MPs have voted through an amendment tothe Hunting Bill, which will ban the use of terriers in fox control, with serious consequences for shooting estates.

Gamekeepers will no longer be allowed to send terriers underground to flush foxes, which are the primary predator of game birds such as pheasants, grouse and partridges.

Shooting estates will face huge difficulties in controlling the vermin as nearly half of the foxes shot by keepers are first chased from their dens by terriers. Under the original terms of the Hunting Bill, keepers would have needed to apply for a licence to use terriers.

Pro-shooting campaigners are outraged by rural affairs minister Alun Michael’s decision to throw in his lot with anti-hunting backbench MPs and vote against his own bill on the issue.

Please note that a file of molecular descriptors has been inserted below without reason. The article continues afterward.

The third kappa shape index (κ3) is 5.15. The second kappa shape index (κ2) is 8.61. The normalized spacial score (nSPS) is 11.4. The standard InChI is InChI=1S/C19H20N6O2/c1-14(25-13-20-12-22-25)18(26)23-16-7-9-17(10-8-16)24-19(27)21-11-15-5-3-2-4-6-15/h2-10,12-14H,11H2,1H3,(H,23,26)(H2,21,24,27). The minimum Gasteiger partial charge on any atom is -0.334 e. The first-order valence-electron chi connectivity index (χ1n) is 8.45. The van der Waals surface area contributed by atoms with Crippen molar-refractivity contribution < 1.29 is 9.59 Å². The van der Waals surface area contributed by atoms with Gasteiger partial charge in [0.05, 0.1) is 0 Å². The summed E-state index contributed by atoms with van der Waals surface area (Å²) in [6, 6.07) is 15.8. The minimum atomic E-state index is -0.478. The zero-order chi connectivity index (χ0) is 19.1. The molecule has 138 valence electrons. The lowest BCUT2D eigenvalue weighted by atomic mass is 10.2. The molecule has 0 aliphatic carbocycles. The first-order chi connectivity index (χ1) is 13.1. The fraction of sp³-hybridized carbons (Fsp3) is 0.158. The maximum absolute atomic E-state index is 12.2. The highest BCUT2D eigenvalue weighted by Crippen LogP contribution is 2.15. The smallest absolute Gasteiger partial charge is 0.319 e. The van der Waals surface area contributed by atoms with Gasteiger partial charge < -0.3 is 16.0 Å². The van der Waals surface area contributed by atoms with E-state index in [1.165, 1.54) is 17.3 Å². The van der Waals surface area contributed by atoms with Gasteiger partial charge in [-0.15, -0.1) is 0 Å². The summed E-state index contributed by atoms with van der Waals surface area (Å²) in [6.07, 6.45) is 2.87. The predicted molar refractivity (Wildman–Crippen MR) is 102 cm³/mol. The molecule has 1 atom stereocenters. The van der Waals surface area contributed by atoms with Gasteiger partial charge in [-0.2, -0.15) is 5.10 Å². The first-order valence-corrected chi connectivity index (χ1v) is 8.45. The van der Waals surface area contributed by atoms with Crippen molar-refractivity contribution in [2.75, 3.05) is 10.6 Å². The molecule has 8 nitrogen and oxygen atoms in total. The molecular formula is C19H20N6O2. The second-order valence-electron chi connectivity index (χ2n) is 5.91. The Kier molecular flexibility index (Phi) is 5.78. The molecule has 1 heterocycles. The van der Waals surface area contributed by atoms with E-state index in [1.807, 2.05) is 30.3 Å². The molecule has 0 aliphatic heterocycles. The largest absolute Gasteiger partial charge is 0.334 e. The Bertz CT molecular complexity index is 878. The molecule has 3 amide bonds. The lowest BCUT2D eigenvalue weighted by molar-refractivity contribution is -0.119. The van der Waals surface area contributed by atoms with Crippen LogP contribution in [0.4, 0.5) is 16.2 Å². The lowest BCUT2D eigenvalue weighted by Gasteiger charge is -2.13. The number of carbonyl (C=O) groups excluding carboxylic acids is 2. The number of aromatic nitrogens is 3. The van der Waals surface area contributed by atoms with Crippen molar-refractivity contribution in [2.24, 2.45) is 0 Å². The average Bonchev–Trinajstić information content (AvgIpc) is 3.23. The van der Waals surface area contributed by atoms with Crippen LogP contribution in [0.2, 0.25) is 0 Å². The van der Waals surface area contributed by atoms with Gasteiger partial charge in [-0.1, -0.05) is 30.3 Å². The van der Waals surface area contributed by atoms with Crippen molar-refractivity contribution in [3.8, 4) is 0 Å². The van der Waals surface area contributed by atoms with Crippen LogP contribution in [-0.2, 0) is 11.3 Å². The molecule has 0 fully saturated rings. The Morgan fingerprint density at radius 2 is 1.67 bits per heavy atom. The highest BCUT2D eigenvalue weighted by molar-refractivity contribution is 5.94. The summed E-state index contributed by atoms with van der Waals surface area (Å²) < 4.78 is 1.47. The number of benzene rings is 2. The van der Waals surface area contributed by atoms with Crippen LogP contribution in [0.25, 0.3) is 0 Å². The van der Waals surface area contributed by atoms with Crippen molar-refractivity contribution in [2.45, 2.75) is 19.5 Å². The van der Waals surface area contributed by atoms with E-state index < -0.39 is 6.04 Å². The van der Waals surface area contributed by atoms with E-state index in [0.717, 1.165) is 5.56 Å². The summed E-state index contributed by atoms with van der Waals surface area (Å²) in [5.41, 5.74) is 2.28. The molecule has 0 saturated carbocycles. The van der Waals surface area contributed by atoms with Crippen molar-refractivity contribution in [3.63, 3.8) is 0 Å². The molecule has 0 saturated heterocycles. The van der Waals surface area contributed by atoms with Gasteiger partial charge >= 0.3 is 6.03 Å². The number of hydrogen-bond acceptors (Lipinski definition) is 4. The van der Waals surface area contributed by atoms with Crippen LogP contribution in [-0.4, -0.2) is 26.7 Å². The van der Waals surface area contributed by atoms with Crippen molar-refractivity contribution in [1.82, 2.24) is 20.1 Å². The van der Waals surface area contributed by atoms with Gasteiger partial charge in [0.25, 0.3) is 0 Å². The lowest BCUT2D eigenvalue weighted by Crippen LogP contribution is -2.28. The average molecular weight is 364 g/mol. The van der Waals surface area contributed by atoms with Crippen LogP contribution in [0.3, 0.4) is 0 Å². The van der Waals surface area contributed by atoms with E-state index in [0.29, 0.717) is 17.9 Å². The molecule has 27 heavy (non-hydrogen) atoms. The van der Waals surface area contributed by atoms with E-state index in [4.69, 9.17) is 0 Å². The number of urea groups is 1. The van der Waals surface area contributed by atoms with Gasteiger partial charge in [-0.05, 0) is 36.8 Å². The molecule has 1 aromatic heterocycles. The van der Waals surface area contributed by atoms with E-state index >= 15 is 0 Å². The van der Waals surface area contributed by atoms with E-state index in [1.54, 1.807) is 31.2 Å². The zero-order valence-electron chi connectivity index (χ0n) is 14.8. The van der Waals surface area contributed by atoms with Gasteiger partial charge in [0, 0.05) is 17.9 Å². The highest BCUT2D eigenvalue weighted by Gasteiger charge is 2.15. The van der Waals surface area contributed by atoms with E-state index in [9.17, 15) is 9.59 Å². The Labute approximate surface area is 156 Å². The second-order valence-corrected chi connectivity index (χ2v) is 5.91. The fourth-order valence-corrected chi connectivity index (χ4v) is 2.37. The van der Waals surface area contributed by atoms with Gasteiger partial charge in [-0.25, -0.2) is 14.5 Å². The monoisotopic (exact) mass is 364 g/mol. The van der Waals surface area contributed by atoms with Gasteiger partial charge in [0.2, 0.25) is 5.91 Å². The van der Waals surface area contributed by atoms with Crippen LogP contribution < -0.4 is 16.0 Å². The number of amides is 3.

Country sports groups say Mr Michael’s decision flies in the face of the Government’s pre-election manifesto promise not to interfere with shooting.

Simon Hart, of the Countryside Alliance, said: ‘Alun Michael has caved in to pressure from backbench and DEFRA colleagues to such an absurd degree that he has ended up voting against his own bill.

‘It is a betrayal of the Government’s 2001 election manifesto since the impact of this amendment on gamekeeperswill clearly breach the claim that they had no intention of placing restrictions on shooting.’

Last week, shadow minister for the countryside James Gray toldCountrylife.co.ukthat he believes Mr Michael’s readiness to accept the amendment on terrier working is part of a deal with backbench MPs.